DALLAS — Although it was only first-round draft pick Dennis Smith Jr.’s second professional game with the Dallas Mavericks, according to coach Rick Carlisle and 13-time All-Star Dirk Nowitzki, it will serve as a lesson learned for years to come.
Matching up Monday night against two-time MVP Stephen Curry and the defending NBA champion Golden State Warriors, Smith returned to the lineup after missing the previous two games due to left knee effusion. The cat-quick point guard was then immediately thrown into the fire, squaring off head-to-head with a perennial All-Star at his position. And after seeing Curry explode for a game-high 29 points and eight assists to help lead the Warriors (2-2) to a runaway 133-103 victory on the Mavericks’ home floor, Carlisle says Smith learned what he can expect to face on a nightly basis in the NBA.
“Well, there’s a lot of learning that’s going to happen in a very short period of time. And this is as challenging a situation a rookie point guard is going to be put in two games into his career,” Carlisle said after Smith’s 3-of-11 shooting night for 10 points and six rebounds in Monday’s loss. “I mean, this is his second game. I thought he did a lot of good things. Stats aren’t great, but he created a lot of problems at a lot of key points in the game when we were in the game. He’s just going to keep learning, and we’re going to support him.”
Led by Curry’s 7-of-15 shooting, the Warriors’ 55.8 percent from the field as a team bettered the Mavericks’ 39.6 percent for the game. Golden State also finished the night with a 50-42 rebounding edge, overcoming 16 turnovers for 18 Dallas points. More impressively, the Warriors put their foot on the gas in the second half after Smith and the Mavericks (0-4) closed to within three, 65-62, entering the intermission. That said, Nowitzki believes Smith received a crash course on what it will take for the Mavericks to compete with the league’s upper-echelon teams.
“Well, you know, the rookie season is tough, especially if you’re the point guard. There’s a lot of great players out there, and he’s going to have a challenge every night,” Nowitzki admitted. “Hopefully he can stay healthy here, get better from week to week, month to month, learn the rules, learn about some of those players and read the game better. But like I said, the sky is the limit. The kid is only 19, and he’s going to have a great, great future. But the first year is always tough. I don’t care who you are.”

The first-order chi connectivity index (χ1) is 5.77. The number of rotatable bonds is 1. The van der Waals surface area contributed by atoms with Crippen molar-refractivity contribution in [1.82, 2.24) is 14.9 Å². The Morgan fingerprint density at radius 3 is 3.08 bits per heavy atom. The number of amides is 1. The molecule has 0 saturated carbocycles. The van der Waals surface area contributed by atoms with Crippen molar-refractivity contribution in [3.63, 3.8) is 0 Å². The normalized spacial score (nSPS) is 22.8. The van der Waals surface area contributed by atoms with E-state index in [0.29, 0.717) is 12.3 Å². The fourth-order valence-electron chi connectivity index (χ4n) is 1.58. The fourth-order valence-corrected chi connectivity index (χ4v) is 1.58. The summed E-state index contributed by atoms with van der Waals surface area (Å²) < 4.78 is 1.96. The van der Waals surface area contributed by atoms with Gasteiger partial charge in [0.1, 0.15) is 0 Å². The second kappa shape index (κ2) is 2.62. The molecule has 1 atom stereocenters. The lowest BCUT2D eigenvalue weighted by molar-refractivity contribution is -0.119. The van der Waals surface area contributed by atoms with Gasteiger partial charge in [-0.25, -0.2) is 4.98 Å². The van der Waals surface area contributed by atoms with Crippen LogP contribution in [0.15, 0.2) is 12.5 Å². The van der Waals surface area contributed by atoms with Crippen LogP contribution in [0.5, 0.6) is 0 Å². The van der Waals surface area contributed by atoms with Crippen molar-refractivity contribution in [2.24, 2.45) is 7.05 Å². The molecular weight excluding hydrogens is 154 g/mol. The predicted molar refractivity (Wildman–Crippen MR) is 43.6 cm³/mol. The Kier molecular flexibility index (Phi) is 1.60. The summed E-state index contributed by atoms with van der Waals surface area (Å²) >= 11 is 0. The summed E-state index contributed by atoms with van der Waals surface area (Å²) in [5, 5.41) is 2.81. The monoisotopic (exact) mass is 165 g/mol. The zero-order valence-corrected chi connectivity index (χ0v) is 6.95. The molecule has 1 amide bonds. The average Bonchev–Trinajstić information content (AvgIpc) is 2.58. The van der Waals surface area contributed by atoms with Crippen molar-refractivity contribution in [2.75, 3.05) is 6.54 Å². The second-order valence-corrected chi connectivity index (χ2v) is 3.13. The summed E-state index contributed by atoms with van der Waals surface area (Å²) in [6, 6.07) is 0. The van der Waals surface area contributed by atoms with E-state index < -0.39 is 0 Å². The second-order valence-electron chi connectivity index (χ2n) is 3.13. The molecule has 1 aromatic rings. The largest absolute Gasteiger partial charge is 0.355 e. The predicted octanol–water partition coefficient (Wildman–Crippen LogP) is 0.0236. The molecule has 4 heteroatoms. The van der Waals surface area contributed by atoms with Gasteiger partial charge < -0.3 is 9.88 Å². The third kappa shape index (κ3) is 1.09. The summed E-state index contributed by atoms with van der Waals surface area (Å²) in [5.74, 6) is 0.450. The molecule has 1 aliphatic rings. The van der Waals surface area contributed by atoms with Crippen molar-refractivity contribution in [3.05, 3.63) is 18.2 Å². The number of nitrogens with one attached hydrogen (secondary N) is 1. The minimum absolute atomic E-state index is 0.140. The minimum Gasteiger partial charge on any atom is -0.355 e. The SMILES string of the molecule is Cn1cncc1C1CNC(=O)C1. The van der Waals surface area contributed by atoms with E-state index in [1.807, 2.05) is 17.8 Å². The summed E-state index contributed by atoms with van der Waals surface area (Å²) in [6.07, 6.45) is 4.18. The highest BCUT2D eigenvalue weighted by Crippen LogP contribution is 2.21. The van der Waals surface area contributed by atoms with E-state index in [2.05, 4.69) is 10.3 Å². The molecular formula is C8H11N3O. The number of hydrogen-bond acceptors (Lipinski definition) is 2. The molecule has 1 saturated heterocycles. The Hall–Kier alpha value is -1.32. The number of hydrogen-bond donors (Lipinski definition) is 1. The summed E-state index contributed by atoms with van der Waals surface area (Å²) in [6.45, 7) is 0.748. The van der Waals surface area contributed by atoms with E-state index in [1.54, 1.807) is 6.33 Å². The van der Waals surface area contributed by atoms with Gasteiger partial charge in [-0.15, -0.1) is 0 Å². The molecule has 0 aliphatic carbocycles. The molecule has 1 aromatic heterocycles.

Like Smith, Curry came into the league with a lot of high expectations as the seventh overall pick in the 2009 draft. He’s since lived up to and exceeded those expectations, making three straight All-Star appearances. Curry also became the first player in league history to unanimously win the MVP award during the ’15-16 season. And after leading the Warriors to three straight trips to the NBA Finals while capturing two titles, Smith says Curry has reached heights that he hopes to ascend to during his career.
Watching from afar as the 19-year-old Smith became the youngest player in league history to debut with a double-double in points and assists last Wednesday against Atlanta, Curry also sees Smith coming into his own during the seasons to come. Meanwhile, Curry believes Smith will lead the Mavericks to plenty of team success during his time in Dallas. But with their first head-to-head matchup going the Warriors’ way, Smith says he still has a lot to learn in order to reach Curry’s elite level.
“I mean, he’s a really good player,” Smith respectfully said of Curry. “You know, he’s different. I never guarded him or Klay (Thompson) before. That’s my first time, so I’ve got some adjustments to make. But, you know, I’m learning. … Debatably, he’s the best point guard in the NBA. That’s a goal I’m trying to get to.”
“He’s super athletic. You know, he knows how to play the game, and that’s the thing that’s the most underrated aspect of his game,” Curry said Monday with high praise for Smith. “The way he sees the floor, the way he tries to get his teammates involved, and he can shoot it. A lot of people fall in love with the way that he can high fly and play above the rim at times and just his explosiveness. But the thing that’s going to help him be a long-lasting pro and probably an All-Star one day in this league is that ability to play five-man basketball and get other guys involved, using his strengths to open up looks for other teammates. That’s something that you never know how rookies are going to transition into that mindset, as a point guard especially, and he’s shown he can do that. I’m sure that will continue, and it will only get better.”
Note: The Mavericks will now return to American Airlines Center on Wednesday against the Southwest Division rival Memphis Grizzlies. The game will tip off at 7:30 p.m. CT, airing locally on Fox Sports Southwest and 103.3 FM ESPN. The game will also air in Spanish on KFLC AM 1270. Tickets are still available and can be purchased by visiting Mavs.com, or by calling (214) 747-MAVS.
Devin Harris (personal reasons) — out
Seth Curry (stress reaction, left tibia) — out
Josh McRoberts (lower extremity injury) — out